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Re: [dvd-discuss] SCC, Lexmark, andcopyrightversusreverse-engineering
"D. C. Sessions" wrote:
> Actually, that's what happened. Some software looked for the letters
> "IBM" at a certain ROM offset, so the clones had "IBM compatible"
> in theirs.
Which should be the basis for the defense. To the extent that a certain
byte stream is required, the creative choices are extinguished. The
word "compatible" certainly could have been "clone" "doppelganger" or
"avatar", but the word "IBM" had to be exactly what it was.
For the SCC case, one need to create a program with exactly the same
functionality (idea) and with exactly the same signature. However
function of the signature is to guarantee (or at least reduce to trivial
probability) that only a certain expression of the idea is accepted.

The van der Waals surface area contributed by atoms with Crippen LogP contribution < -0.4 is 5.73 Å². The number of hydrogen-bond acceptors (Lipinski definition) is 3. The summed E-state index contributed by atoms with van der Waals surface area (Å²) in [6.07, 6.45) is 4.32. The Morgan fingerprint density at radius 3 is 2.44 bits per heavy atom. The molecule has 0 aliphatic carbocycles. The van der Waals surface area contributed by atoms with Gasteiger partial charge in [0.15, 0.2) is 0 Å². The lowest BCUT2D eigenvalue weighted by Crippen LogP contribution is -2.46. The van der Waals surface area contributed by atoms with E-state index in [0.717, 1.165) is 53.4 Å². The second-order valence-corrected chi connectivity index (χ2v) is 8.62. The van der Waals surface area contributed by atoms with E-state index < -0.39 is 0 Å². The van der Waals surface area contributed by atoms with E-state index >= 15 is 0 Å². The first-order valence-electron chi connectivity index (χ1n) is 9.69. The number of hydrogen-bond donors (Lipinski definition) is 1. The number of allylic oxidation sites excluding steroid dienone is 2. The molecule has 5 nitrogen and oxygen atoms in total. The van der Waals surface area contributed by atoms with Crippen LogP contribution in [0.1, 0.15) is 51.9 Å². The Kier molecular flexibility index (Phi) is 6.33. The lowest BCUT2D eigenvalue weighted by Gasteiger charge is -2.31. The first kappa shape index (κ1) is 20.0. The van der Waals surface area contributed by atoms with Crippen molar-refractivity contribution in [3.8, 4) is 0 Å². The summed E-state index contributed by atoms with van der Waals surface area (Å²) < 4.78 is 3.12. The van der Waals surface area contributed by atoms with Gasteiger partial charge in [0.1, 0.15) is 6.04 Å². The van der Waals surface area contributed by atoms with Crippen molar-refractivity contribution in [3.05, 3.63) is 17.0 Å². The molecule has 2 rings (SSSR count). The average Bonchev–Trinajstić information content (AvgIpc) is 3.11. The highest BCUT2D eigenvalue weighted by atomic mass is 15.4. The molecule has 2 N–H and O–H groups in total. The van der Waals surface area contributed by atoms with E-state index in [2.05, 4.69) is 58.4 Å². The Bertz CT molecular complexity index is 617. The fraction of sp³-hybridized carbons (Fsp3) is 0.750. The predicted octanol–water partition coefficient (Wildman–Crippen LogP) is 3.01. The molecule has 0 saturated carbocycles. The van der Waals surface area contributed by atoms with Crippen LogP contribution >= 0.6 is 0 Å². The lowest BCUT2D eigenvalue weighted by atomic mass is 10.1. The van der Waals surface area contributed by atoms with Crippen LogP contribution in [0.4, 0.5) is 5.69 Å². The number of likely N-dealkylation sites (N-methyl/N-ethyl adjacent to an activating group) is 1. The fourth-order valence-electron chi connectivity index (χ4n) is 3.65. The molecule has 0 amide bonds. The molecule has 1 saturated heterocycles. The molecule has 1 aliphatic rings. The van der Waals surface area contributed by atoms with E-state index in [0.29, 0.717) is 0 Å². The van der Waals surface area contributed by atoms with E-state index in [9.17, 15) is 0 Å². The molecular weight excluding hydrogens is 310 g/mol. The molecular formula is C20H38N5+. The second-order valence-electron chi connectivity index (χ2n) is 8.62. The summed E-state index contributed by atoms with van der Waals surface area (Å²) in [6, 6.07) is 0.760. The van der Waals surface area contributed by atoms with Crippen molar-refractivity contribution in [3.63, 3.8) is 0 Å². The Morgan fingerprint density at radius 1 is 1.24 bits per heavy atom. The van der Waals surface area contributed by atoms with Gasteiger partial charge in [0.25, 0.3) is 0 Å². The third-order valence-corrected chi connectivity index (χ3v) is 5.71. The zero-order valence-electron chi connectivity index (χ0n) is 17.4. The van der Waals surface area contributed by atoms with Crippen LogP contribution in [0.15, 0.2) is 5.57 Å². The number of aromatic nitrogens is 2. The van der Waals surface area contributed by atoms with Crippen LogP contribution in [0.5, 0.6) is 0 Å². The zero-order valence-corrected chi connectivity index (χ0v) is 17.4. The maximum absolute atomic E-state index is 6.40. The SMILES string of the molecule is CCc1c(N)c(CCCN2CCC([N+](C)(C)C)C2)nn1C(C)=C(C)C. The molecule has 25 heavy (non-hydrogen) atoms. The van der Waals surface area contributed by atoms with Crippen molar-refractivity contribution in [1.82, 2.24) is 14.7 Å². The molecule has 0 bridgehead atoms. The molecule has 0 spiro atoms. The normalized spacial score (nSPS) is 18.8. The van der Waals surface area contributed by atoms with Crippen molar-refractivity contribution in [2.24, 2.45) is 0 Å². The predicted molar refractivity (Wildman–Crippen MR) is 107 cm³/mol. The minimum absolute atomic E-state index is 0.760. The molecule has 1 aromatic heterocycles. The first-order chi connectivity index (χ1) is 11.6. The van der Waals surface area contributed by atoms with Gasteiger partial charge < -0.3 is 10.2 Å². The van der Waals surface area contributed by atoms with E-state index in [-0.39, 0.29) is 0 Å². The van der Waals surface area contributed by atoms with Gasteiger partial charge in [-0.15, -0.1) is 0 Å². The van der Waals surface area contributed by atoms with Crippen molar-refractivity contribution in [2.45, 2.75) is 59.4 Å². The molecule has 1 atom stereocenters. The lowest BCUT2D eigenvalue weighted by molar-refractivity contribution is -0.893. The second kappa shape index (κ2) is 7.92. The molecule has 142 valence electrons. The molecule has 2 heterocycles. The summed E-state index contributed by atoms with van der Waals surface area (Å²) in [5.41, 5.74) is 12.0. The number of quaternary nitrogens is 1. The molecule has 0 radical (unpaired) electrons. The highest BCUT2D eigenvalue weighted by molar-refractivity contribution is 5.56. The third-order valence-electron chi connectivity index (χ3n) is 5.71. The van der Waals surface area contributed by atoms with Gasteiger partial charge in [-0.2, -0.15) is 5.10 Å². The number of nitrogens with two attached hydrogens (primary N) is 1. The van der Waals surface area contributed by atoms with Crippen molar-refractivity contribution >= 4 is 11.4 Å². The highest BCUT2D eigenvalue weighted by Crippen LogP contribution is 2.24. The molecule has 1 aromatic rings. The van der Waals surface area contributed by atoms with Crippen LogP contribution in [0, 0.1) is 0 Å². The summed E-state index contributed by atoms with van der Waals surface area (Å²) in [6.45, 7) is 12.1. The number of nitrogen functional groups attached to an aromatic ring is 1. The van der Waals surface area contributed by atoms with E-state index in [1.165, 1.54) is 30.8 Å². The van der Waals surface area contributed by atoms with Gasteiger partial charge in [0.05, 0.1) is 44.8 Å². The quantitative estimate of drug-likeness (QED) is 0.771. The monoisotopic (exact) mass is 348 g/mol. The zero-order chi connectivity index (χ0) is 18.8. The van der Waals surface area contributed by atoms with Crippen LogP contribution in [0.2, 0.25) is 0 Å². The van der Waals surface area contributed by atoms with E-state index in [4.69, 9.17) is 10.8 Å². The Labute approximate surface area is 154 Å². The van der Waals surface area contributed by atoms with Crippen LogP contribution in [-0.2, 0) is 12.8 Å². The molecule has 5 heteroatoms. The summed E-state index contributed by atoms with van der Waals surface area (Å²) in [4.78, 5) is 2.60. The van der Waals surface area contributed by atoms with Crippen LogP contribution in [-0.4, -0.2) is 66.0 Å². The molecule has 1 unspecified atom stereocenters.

Add in the trade secret language, the trade secret that the code WAS a
language, and the possibility of an alternative expression of the idea
drops to what a "reasonable person" calls zero. Effectively they have a
printer that requires a specific expression of a specific idea in a
specific and secret language -- extinguishing all possibilities of any
alternate or creative choice.
Oddly enough, they may be hoisting themselves on their own petard.
Given that with the secrets of the language, they didn't really need to
fix the expression, just fix the idea. Since no one knows the language,
alternative expressions are still effectively impossible, but since they
didn't lock in the requirement for their specific expression, then use
of that expression would be far more clearly copyright violation. With
the "IBM" requirement for a specific implementation of that idea, it
seems to me they lose the protection of the idea or risk tying/copyright
<cynical>Of course that assumes a judiciary that cares about copyright
abuse or illegal tying.</cynical>